corollary is that any who engage in such criticism are necessarily to be
considered as acting unfairly, unethically, discriminatorily. Such critics
may then, by their own choice, be seen to be laying themselves open to
counter-measures -- of which those criticized are the sole judge of appropriateness.
It might be expected that those subscribing to such a logical position
would offer careful guidelines to others who might wish to offer criticism.
This does not appear to be the case. The following is therefore a contribution
to the extensive literature on critical
One focus of this exploration
is the particular case of the much debated question as to whether it is
possible to be critical of anything with which a Jewish person is associated,
notably the State of Israel, without being automatically labelled as anti-semitic.
To clarify the boundaries of appropriateness, some comparison is made with
many other situations where people have well-established reasons to think
of themselves as specially distinct from other human groups.
Isomorphs of the Israeli case: challenging parallels and distinctions
It is instructive to explore the following tentatively
clustered, well-known cases where one worldview considers itself more developed,
informed or appropriate than another -- and, to that extent, "above
They seem to have dimensions with a degree of isomorphism to that of the
challenges of critical dialogue with Israel and Israelis. The key questions
- whether and how to draw parallels or
distinctions between potential isomorphs?
- what forms of criticism is a coherent worldview not "above" receiving?
The problem in the case of Israel is frequently framed in relation to
the challenge of a "chosen people" -- a people specially chosen
by God and therefore necessarily "above criticism" (cf The
Peace Encyclopedia: Chosenness, The Chosen People, Superiority;
Paul Eidelberg, The
Chosen People, 1998; Dovid Gottlieb, The
Chosen People). There
are other peoples who have traditionally considered themselves to be similarly "chosen",
including the Chinese and the Japanese -- and, much more recently, the
Americans. But the special divine relation, and its associated responsibilities,
is also commonly recognized amongst many indigenous peoples.
It is therefore potentially more fruitful to review the challenge, for
the "unchosen", of appropriate dialogue with "chosen people" in terms of a much wider spectrum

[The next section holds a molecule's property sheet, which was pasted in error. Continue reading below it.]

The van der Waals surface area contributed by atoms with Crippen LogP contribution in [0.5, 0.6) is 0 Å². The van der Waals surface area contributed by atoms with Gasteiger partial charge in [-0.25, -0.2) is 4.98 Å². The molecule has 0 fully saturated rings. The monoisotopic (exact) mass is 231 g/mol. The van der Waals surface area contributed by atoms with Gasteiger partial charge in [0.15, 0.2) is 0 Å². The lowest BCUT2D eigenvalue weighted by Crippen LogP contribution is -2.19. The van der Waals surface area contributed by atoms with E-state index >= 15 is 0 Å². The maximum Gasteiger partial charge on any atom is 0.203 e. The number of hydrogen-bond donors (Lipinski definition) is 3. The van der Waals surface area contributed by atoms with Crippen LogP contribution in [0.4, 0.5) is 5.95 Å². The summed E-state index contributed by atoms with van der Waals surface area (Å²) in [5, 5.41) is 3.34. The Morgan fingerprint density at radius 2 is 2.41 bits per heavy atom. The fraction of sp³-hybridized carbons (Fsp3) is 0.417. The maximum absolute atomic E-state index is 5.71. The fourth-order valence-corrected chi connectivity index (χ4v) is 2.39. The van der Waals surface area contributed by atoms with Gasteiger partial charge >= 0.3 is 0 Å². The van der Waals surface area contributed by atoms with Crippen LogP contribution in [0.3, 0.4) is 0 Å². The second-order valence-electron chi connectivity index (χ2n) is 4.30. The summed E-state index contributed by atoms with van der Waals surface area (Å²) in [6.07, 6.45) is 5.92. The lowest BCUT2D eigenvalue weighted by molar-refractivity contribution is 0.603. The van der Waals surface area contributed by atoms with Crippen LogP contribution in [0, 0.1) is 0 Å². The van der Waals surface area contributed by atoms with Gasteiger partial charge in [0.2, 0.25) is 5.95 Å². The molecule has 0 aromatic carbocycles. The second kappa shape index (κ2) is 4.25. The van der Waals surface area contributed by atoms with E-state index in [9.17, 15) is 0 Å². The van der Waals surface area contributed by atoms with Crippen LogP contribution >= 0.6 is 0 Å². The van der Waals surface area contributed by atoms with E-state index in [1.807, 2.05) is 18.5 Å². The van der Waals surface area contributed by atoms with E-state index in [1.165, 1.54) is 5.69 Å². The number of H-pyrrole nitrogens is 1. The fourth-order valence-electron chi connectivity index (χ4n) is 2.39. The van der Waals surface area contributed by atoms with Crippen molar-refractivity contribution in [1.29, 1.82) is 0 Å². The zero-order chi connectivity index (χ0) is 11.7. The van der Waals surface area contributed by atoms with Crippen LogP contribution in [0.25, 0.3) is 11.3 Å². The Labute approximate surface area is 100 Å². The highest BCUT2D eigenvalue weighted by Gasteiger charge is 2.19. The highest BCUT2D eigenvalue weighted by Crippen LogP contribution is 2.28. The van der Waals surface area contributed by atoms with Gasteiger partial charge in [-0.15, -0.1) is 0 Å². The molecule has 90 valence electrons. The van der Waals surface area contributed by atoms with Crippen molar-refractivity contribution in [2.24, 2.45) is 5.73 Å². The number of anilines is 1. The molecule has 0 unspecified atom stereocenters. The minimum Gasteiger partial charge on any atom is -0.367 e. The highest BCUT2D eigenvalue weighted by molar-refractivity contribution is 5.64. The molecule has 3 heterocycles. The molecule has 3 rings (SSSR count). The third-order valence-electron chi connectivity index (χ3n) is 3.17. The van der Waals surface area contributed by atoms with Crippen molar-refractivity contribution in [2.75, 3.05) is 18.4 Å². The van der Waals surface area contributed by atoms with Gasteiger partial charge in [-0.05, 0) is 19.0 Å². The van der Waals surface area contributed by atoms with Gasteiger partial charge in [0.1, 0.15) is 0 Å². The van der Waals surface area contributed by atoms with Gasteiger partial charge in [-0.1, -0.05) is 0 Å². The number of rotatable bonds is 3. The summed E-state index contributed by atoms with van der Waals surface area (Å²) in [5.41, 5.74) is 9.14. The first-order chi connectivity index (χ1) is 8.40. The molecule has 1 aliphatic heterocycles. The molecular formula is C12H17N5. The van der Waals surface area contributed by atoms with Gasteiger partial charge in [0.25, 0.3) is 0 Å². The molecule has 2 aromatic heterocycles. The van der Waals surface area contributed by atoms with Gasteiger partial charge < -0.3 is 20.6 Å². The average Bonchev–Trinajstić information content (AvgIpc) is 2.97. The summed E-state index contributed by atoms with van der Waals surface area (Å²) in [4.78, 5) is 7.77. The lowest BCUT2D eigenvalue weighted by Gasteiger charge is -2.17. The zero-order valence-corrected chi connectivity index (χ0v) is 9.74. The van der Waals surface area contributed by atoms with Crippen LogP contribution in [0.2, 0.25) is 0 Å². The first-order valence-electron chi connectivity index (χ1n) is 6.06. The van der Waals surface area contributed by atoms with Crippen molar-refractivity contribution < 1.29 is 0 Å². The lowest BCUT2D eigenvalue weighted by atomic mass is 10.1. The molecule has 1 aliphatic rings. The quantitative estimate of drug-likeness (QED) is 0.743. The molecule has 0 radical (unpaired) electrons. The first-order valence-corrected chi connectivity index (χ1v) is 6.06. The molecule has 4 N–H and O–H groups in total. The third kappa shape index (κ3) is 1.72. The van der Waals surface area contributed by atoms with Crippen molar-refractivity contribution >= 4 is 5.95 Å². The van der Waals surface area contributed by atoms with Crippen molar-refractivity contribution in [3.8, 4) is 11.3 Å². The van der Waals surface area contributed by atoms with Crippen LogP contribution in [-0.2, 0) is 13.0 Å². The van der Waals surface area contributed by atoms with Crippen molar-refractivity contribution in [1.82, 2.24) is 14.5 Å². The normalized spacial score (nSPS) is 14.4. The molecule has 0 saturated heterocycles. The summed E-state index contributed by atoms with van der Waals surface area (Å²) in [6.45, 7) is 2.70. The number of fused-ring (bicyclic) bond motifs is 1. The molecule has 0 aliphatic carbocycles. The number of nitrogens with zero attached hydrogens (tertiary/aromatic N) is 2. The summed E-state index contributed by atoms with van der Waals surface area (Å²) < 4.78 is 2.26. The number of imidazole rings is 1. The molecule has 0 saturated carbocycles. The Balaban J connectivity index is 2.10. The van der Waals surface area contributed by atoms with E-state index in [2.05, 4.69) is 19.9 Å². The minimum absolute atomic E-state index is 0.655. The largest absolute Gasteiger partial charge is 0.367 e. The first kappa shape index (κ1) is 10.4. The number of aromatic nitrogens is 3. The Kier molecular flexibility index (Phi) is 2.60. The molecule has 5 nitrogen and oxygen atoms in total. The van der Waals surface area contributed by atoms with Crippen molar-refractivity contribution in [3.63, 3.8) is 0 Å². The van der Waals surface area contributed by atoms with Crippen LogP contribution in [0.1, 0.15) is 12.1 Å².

of situations in which variants of this condition obtain.
Religion: Those subscribing to a religious belief are
typically faced with similar perspectives and must develop a mode of dealing
with anti-religious dialogue, notably as characteristic of humanists and
atheists. The lack of any faith, irrespective of the faith chosen, may
be considered as extremely problematic, notably according to the views
of Islam (regarding an infidel, or kafir).
Here the challenge is one of
dialogue with unbelievers stigmatized as having an anti-religious attitude.
The corresponding challenge is that for the "unbeliever" in dialoguing
with a person holding a particular belief. Whilst religions give a great
deal of attention to dialogue (on their own terms) with unbelievers, as part of the proselytizing
process, none is given to the guidelines for unbelievers in engaging critically, for mutual benefit, with
those holding a religious belief.
It is a characteristic of religious belief to consider the truths
of the chosen religion to be more fundamental than those of other beliefs,
thus making them preferable if not superior -- offering a specially
privileged understanding (and associated status). The challenge comes
from any consequent constraints on dialogue. Examples include:
- anti-Catholic: criticism of the Catholic worldview
and its associated practices dates back over centuries -- notably
resulting in the often violent relationships with "protestant" Christians
stigmatized as "anti-Catholic" (as in Northern Ireland)
and with Muslims (as in the period of the Crusades). It is however
unclear that participation of Catholics in recent inter-faith dialogue
initiatives has established guidelines acceptable to Catholics for
critical feedback from those not subscribing to the Catholic worldview
(whether other Christians, Jews or Muslims) -- especially when the
Pope has so controversially asserted the superiority of Christianity
over other faiths and especially Islam. Nevertheless the Pope